Thunderbird Partnership Foundation

Addiction and Harm Reduction

Addiction

People may be drawn to use substances for many reasons. Alcohol and drug use are symptoms of systemic challenges facing First Nations, such as racism, poverty, and lack of health services – issues that often hide in plain sight.

First Nations people have higher rates of substance use, but the fact is, addiction affects anyone. There are some reasons why:

  • Stress
  • Pain or trauma
  • Desire to try new things
  • To try to find a balance in life

Physical Dependence

Addiction can happen fast.

Drugs target the reward/pain areas of the brain, areas that feel numbness, calmness, reduced pain, and relief. Drugs end up changing the brain to crave more of the substance to feel better, physically and emotionally.

“Addiction is a treatable, chronic medical disease involving complex interactions among brain circuits, genetics, the environment, and an individual’s life experiences. People with addiction use substances or engage in behaviours that become compulsive and often continue despite harmful consequences. Prevention efforts and treatment approaches for addiction are generally as successful as those for other chronic diseases.”  (American Society of Addictions Medicine)

Many First Nations find resiliency for their wellness, grounded in culture, language, ceremony and Indigenous Knowledge, supported by nurturing relationships with land, family and community.

Harm Reduction

What Is Harm Reduction?

Harm reduction refers to policies, programs and practices that aim to reduce drug-related harm without requiring people to stop using the substance. Harm reduction strategies aim to reduce drug-related harms not just for the user, but also for families, friends and communities.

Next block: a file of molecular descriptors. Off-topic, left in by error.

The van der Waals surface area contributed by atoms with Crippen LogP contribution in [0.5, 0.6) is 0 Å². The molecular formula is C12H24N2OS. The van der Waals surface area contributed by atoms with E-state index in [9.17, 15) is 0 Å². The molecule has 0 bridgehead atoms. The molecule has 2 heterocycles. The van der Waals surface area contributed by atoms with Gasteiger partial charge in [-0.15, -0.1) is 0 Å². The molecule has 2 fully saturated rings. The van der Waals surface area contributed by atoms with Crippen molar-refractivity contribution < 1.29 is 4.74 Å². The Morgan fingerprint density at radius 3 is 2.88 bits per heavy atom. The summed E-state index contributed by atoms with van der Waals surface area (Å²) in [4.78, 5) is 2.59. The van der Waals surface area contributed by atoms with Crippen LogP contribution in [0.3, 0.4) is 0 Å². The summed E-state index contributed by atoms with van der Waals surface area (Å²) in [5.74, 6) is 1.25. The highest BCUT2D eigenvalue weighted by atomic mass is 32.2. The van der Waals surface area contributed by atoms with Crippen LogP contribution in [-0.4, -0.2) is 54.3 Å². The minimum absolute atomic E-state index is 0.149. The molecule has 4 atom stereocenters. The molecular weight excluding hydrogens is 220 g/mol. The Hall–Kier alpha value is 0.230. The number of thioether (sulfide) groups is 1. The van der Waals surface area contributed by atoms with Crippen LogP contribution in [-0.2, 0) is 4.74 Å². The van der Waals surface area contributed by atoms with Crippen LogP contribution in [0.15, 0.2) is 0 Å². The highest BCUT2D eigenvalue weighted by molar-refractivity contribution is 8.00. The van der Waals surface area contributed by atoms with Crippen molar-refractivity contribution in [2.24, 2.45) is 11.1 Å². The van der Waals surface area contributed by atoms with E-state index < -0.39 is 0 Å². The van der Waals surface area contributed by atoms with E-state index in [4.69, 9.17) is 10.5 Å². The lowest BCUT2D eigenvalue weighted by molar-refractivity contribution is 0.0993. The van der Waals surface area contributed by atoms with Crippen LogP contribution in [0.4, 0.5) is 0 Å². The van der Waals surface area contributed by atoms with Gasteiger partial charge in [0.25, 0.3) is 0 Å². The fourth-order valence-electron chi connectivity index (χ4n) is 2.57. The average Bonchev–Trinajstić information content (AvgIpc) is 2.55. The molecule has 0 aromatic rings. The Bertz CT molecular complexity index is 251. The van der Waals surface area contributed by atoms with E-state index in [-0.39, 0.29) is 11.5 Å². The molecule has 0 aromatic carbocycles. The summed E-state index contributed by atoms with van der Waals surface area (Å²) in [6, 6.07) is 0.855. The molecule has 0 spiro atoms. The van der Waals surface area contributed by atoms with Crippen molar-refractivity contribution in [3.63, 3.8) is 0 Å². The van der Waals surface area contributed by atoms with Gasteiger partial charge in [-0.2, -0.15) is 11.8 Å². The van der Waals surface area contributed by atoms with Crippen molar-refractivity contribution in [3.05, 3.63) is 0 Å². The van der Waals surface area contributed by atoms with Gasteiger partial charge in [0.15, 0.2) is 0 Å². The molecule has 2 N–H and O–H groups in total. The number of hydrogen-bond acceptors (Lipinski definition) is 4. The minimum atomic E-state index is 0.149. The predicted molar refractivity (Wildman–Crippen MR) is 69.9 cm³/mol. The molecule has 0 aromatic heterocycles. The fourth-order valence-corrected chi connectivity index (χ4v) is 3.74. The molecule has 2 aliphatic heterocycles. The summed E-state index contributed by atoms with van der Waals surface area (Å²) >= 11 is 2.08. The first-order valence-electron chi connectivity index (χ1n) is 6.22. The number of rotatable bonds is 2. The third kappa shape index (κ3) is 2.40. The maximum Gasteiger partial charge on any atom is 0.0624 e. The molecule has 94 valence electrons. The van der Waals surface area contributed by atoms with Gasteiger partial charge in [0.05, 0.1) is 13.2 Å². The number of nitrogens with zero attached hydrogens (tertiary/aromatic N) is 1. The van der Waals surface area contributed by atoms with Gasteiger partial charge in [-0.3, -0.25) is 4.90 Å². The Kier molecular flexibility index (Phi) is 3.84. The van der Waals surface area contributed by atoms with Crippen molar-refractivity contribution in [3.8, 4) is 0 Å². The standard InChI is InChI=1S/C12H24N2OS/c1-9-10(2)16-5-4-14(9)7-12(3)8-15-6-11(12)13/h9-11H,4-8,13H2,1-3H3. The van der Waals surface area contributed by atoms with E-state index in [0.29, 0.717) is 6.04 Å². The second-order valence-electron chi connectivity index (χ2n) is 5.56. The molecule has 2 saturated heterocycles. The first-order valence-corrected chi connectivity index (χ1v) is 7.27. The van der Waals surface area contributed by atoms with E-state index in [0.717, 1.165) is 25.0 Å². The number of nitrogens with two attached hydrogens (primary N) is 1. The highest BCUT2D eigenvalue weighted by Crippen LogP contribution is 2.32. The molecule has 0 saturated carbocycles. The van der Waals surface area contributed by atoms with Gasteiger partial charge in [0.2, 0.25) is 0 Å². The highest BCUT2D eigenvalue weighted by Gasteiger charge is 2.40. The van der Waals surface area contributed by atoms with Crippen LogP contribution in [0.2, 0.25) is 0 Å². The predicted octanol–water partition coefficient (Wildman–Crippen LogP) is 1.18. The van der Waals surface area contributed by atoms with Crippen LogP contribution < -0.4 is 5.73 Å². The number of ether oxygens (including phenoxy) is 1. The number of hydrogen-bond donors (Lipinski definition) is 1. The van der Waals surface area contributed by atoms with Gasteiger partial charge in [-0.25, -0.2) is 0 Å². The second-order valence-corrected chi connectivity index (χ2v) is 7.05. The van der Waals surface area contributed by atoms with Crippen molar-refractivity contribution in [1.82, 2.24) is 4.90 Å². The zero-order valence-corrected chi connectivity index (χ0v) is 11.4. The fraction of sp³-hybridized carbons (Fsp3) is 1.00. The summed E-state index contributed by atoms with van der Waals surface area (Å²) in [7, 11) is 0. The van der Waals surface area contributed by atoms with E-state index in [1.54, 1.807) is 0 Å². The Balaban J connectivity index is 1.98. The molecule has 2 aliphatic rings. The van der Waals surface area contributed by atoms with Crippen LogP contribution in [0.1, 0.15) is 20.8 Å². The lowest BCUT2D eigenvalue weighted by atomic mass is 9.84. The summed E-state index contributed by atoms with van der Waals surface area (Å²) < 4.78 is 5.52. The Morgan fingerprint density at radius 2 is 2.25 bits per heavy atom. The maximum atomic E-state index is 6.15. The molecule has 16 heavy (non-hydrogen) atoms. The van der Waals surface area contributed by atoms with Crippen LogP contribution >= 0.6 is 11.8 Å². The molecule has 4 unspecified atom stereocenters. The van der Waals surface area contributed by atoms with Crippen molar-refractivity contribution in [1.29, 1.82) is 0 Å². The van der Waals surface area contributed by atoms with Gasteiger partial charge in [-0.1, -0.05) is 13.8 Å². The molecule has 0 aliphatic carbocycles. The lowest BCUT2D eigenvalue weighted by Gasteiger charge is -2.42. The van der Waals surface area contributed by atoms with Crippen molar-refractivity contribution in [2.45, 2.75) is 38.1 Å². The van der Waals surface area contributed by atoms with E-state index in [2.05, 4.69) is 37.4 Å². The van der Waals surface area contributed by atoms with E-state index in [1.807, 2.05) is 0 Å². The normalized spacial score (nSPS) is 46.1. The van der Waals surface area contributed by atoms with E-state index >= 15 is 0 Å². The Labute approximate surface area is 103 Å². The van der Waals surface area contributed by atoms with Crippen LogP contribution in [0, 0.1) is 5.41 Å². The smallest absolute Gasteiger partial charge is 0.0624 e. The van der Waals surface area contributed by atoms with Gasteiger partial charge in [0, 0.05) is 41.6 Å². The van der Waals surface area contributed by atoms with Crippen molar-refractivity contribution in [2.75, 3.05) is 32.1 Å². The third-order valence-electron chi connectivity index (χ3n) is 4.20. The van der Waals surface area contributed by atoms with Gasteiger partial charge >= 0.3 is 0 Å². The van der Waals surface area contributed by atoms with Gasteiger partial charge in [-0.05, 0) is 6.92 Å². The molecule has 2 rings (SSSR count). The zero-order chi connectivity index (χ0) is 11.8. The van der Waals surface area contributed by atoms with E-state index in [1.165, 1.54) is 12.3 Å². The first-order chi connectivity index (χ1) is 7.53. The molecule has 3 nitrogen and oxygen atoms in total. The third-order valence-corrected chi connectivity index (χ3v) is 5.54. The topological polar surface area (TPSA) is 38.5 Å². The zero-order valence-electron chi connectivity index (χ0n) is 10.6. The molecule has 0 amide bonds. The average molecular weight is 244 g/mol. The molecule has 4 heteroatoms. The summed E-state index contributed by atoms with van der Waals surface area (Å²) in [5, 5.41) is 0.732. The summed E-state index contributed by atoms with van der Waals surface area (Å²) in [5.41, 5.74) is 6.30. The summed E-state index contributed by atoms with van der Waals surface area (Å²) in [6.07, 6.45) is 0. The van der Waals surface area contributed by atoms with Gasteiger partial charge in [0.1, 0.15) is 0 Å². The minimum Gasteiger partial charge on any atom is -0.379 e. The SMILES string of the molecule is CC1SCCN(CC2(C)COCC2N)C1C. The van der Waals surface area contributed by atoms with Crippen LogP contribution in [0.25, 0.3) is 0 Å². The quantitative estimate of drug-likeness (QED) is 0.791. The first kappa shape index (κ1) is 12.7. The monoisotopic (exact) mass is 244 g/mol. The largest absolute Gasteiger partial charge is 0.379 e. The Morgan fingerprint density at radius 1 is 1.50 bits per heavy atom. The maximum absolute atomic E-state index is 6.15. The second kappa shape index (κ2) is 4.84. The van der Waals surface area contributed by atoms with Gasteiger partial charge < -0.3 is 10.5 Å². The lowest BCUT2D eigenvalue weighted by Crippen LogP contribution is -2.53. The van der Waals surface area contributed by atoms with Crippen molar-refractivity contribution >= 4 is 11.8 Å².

Background

Harm reduction is understood as helping people move from self-harm to a level of functioning that promotes wholistic wellness, to minimize negative health, social and legal impacts associated with substance use. It may or may not include total abstinence.

It involves people defining their own treatment goals.

It may include moderating, decreasing or abstaining from substances to reduce risks, improve health and connect people with services.  It may also include ensuring a safe supply of pharmaceutical grade drugs to prevent death and overdose from contaminated drugs

Examples of Harm Reduction Approaches

  • Safe needle distribution/recovery programs
  • Opioid replacement therapies i.e. methadone, Suboxone, sublocade, probuphine or cannabis
  • Supervised consumption sites
  • Outreach and education services to encourage safer behaviour
  • Peer support programs, group meetings, e.g., Alcoholics Anonymous is an example of a successful 24/7 peer support model

Indigenous Knowledge and Harm Reduction

Said by one Indigenous Elder, “Indigenous harm reduction is love.” [1]  Our knowledge and kinship systems teach us that we are in relation to each other, and to everything in Creation. Fear and stigma are not natural ways of interacting in our relationships.  When we seek to learn about the experiences of people who use drugs, we can better find ways to connect and build our strengths toward achieving wellness together.

Indigenous people have survived much and, in many cases, are overcoming challenges imposed by colonialism and other circumstances. Our languages, teachings, and connection to land are cultural strengths. They instruct us in how to remain strong—this includes everyone and may especially benefit people who use substances or seek help for all forms of wellness.

[1] Indigenous harm reduction reducing the harms of colonialism http://www.icad-cisd.com/pdf/Publications/Indigenous-Harm-Reduction-Policy-Brief.pdf

 

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